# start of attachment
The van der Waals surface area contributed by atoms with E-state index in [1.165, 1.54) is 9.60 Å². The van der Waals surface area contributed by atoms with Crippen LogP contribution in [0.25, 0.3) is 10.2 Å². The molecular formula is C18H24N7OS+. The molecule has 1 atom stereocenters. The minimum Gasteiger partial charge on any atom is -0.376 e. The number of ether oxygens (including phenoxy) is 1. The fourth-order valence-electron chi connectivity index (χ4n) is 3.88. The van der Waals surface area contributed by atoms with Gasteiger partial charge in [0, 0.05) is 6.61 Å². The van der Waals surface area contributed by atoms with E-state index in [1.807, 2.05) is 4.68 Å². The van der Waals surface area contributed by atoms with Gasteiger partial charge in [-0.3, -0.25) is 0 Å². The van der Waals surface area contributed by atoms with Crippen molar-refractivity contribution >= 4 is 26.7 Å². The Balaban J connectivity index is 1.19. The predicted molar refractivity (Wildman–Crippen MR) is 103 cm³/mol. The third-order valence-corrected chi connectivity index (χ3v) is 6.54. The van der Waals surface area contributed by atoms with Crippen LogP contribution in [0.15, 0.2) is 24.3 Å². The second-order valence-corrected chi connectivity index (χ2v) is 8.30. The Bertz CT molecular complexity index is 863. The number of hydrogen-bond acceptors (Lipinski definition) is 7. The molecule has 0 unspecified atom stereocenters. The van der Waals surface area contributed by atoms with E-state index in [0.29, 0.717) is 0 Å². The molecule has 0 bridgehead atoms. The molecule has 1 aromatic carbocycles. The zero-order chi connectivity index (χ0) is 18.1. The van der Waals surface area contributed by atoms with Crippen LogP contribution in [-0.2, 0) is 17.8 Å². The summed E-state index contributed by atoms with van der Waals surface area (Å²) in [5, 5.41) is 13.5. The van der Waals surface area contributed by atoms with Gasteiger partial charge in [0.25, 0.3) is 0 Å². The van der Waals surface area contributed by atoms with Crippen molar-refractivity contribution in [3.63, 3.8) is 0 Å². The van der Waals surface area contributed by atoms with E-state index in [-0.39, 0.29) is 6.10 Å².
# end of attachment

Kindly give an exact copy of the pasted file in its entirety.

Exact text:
The van der Waals surface area contributed by atoms with E-state index in [1.165, 1.54) is 9.60 Å². The van der Waals surface area contributed by atoms with Crippen LogP contribution in [0.25, 0.3) is 10.2 Å². The molecular formula is C18H24N7OS+. The molecule has 1 atom stereocenters. The minimum Gasteiger partial charge on any atom is -0.376 e. The number of ether oxygens (including phenoxy) is 1. The fourth-order valence-electron chi connectivity index (χ4n) is 3.88. The van der Waals surface area contributed by atoms with Gasteiger partial charge in [0, 0.05) is 6.61 Å². The van der Waals surface area contributed by atoms with E-state index in [1.807, 2.05) is 4.68 Å². The van der Waals surface area contributed by atoms with Gasteiger partial charge in [-0.3, -0.25) is 0 Å². The van der Waals surface area contributed by atoms with Crippen molar-refractivity contribution >= 4 is 26.7 Å². The Balaban J connectivity index is 1.19. The predicted molar refractivity (Wildman–Crippen MR) is 103 cm³/mol. The third-order valence-corrected chi connectivity index (χ3v) is 6.54. The van der Waals surface area contributed by atoms with Crippen LogP contribution in [0.15, 0.2) is 24.3 Å². The second-order valence-corrected chi connectivity index (χ2v) is 8.30. The Bertz CT molecular complexity index is 863. The number of hydrogen-bond acceptors (Lipinski definition) is 7. The molecule has 0 unspecified atom stereocenters. The van der Waals surface area contributed by atoms with E-state index in [0.29, 0.717) is 0 Å². The molecule has 0 bridgehead atoms. The molecule has 1 aromatic carbocycles. The zero-order chi connectivity index (χ0) is 18.1. The van der Waals surface area contributed by atoms with Crippen LogP contribution in [-0.2, 0) is 17.8 Å². The summed E-state index contributed by atoms with van der Waals surface area (Å²) in [5, 5.41) is 13.5. The van der Waals surface area contributed by atoms with Gasteiger partial charge in [0.25, 0.3) is 0 Å². The van der Waals surface area contributed by atoms with Crippen molar-refractivity contribution in [3.63, 3.8) is 0 Å². The van der Waals surface area contributed by atoms with E-state index in [-0.39, 0.29) is 6.10 Å².